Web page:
Project Phoenix


The greenhouse effect, the primary contributor to global warming and climate change, has been a subject of debate for many years. In 1988, ID’s Systems Design workshop investigated this topic and developed a system of interlocking solutions divided into two proposals: Fire Reversed and Fire Replaced. Either one alone could have a substantial impact on global warming if implemented; together, they are mutually reinforcing, and also provide commercial and societal benefits well beyond the reduction of the greenhouse effect.

Project Phoenix gained major nationwide attention when it was published, including coverage in the Chicago Tribune Sunday Magazine, CNN’s FutureWatch program, and Popular Science, which awarded it the Grand Award for Environmental Technology in the 1991 “Best of What’s New” issue. In 1991 the results of the project were shared with the governments of the U.S., United Kingdom, Germany, Russia, France and Japan, and the UK and German ministries of science took the project under advisement as they developed their long-term environmental policies. The urgency of confronting global warming has only increased in the years since, and the initiatives suggested by Project Phoenix are as relevant today as they were then.

Final Results

Fire Reversed

The goal of Fire Reversed is to replenish and reinforce Earth’s photosynthesizing process, removing carbon dioxide from the atmosphere. Its concepts deal with recovering damaged or underdeveloped ecosystems, which would bring many environmental benefits beyond reducing the greenhouse effect. Its concepts fall into two macro-design categories:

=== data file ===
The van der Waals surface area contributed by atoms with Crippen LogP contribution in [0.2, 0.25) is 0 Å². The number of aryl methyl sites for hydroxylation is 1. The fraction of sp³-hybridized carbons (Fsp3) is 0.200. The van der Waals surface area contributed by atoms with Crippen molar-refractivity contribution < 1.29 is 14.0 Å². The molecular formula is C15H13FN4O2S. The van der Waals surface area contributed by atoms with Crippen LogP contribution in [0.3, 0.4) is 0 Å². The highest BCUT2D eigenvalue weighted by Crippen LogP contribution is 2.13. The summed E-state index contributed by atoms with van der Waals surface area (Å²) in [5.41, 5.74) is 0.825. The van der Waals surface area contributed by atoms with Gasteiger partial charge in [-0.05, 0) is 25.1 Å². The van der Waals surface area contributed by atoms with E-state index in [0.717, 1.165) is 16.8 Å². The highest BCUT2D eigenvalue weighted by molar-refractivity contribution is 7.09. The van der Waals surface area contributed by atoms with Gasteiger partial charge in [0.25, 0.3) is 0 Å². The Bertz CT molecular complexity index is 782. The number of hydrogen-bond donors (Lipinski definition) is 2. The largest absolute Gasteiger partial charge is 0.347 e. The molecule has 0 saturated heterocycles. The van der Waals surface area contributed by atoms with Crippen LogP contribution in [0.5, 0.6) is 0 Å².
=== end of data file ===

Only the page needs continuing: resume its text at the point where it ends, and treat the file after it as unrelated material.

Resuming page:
• Regreening deserts and barren lands – a system of domes introduced on the windward fringes of desert areas under which carefully selected plant ecosystems can thrive. As the plants take root and can survive uncovered, the dome systems is gradually moved inward until the entire desert has been greened.
  • Floating wetlands – a simulated floating environment built in the relatively barren mid-ocean areas, where mangrove islands, kelp beds and mollusk farms could be cultivated. Covering an ocean area of 1,000,000 square kilometers with these structures could remove half a billion tons of carbon dioxide from the atmosphere per year.

PDF proposal: Project Phoenix_Fire Reversed

Fire Replaced

Fire Replaced explores innovative ways of replacing carbon-based fuels for production of heat, light and energy to prevent further exacerbation of the global warming problem. It takes as its starting point the idea of space-based solar power, which overcomes both the main obstacles to efficient solar generation: the large commitment of the planet’s surface area for solar collectors (over 116,000 square kilometers would be required to meet the planet’s energy needs by 2030), and the intermittent nature of sunlight on the surface due to the diurnal cycle and inclement weather.

Project Phoenix envisions a system of solar power satellites, each with 116 square kilometers of collectors attached, in orbit around the Earth. They would be built with raw materials harvested from the lunar surface and assembled in a factory orbiting the moon, and operated from a new permanent space station. Power would be beamed by microwave back to Earth to large flat “rectennas” located in remote areas.

PDF proposal: Project Phoenix_Fire Replaced

Charles L. Owen

Completion date: 01/06/1998

  • Project Phoenix: Floating wetlands
  • Project Phoenix: Rectenna
  • Project Phoenix: Solar Power Satellite
  • Project Phoenix: Moon Base